Success in service industry: Retainers, recommendations and referrals

Knee deep in a service industry business, I’ve found a real, consistent rhythm of where financial success comes to these types of companies.

The act of selling products, of course, is like finding your Atman of the service industry, so, acknowledging that that is at the top of the pyramid and any kind of client work is the foundation, let’s look at what helps these service businesses thrive enough financially to ever endeavor to trial a product or two: the three “R’s.”

By service industry, I’m thinking of professional firms that do things like web design, marketing, consulting, strategy and other high-level tasks that many companies will look to outsource.

There are three “R’s” that every successful company in a service industry achieves in building into its revenue strategy:

  • Retainers — In most cases, you first work with a client around limited, deliverable-driven projects (or at least this is what we find valuable for both us and those with whom we work) for six months or a year. These are often big lifts that make heavy use of staff time, resources and insight. Good work happens here. But ideally, if value can be offered long-term with maintenance or further staff development, longer-term or continuing contracts of smaller value but steady income allow real stability and scale in the type of business (service) that isn’t very good at either.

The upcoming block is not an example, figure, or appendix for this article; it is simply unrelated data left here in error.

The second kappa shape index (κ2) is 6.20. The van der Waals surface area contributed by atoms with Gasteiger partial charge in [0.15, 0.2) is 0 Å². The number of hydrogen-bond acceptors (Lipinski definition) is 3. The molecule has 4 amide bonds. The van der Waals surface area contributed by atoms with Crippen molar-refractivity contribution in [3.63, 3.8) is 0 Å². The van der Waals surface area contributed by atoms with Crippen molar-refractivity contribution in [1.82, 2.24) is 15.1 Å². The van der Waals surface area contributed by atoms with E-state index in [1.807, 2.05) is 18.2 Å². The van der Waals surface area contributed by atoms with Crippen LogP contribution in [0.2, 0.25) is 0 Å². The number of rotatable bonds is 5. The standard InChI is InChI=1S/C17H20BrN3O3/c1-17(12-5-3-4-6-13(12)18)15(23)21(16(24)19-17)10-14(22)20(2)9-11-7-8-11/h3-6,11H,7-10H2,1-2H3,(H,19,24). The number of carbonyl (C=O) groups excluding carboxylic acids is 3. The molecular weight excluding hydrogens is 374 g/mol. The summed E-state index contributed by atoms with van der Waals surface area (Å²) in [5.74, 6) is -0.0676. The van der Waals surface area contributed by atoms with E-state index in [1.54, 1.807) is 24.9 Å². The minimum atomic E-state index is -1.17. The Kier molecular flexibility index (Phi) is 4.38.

• Recommendations — I can remember questioning the value of someone else speaking good on your work — words pasted on some leaflet or buried on a website. But in the past few years, I’ve found occasion when those very words, even when detached from the human being who supposedly said them, have been requested. Having a list of published testimonials and the client list that comes with them is endlessly valuable to draw upon in discussions, sales and strategy. When you’re starting out, use past work or give up some free work to start building that network.
  • Referrals — This is surely related to the recommendations but quite a bit more valuable. Of our work at Technically Media, most of our clients come as a direct result of an introduction and private suggestion to work with us. Referrals are prized for a legion of reasons: cold calling sucks, you can better calendar-out clients, it becomes a curated list of clients with whom you want to work, the expectation is for you to succeed so winning is easier and more.